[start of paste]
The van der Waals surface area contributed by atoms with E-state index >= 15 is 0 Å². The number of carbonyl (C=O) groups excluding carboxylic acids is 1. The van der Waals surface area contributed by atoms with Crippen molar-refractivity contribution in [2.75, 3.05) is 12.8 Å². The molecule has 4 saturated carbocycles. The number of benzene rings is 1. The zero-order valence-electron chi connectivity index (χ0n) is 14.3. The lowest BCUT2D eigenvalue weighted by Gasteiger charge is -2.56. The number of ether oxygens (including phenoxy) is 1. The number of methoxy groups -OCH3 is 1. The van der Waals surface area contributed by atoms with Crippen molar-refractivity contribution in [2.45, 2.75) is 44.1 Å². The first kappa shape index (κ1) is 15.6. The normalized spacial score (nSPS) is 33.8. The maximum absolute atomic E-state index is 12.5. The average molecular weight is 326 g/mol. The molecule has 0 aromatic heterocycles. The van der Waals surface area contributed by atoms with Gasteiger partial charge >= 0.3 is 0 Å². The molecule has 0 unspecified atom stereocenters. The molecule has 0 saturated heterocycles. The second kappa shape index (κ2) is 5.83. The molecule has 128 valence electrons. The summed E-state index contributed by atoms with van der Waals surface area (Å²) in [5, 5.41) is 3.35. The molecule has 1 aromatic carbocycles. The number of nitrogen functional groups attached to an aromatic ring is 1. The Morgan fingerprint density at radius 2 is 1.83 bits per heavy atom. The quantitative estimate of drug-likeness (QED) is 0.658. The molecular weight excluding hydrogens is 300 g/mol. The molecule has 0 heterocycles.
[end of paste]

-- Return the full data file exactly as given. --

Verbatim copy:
The van der Waals surface area contributed by atoms with E-state index >= 15 is 0 Å². The number of carbonyl (C=O) groups excluding carboxylic acids is 1. The van der Waals surface area contributed by atoms with Crippen molar-refractivity contribution in [2.75, 3.05) is 12.8 Å². The molecule has 4 saturated carbocycles. The number of benzene rings is 1. The zero-order valence-electron chi connectivity index (χ0n) is 14.3. The lowest BCUT2D eigenvalue weighted by Gasteiger charge is -2.56. The number of ether oxygens (including phenoxy) is 1. The number of methoxy groups -OCH3 is 1. The van der Waals surface area contributed by atoms with Crippen molar-refractivity contribution in [2.45, 2.75) is 44.1 Å². The first kappa shape index (κ1) is 15.6. The normalized spacial score (nSPS) is 33.8. The maximum absolute atomic E-state index is 12.5. The average molecular weight is 326 g/mol. The molecule has 0 aromatic heterocycles. The van der Waals surface area contributed by atoms with Gasteiger partial charge >= 0.3 is 0 Å². The molecule has 0 unspecified atom stereocenters. The molecule has 0 saturated heterocycles. The second kappa shape index (κ2) is 5.83. The molecule has 128 valence electrons. The summed E-state index contributed by atoms with van der Waals surface area (Å²) in [5, 5.41) is 3.35. The molecule has 1 aromatic carbocycles. The number of nitrogen functional groups attached to an aromatic ring is 1. The Morgan fingerprint density at radius 2 is 1.83 bits per heavy atom. The quantitative estimate of drug-likeness (QED) is 0.658. The molecular weight excluding hydrogens is 300 g/mol. The molecule has 0 heterocycles.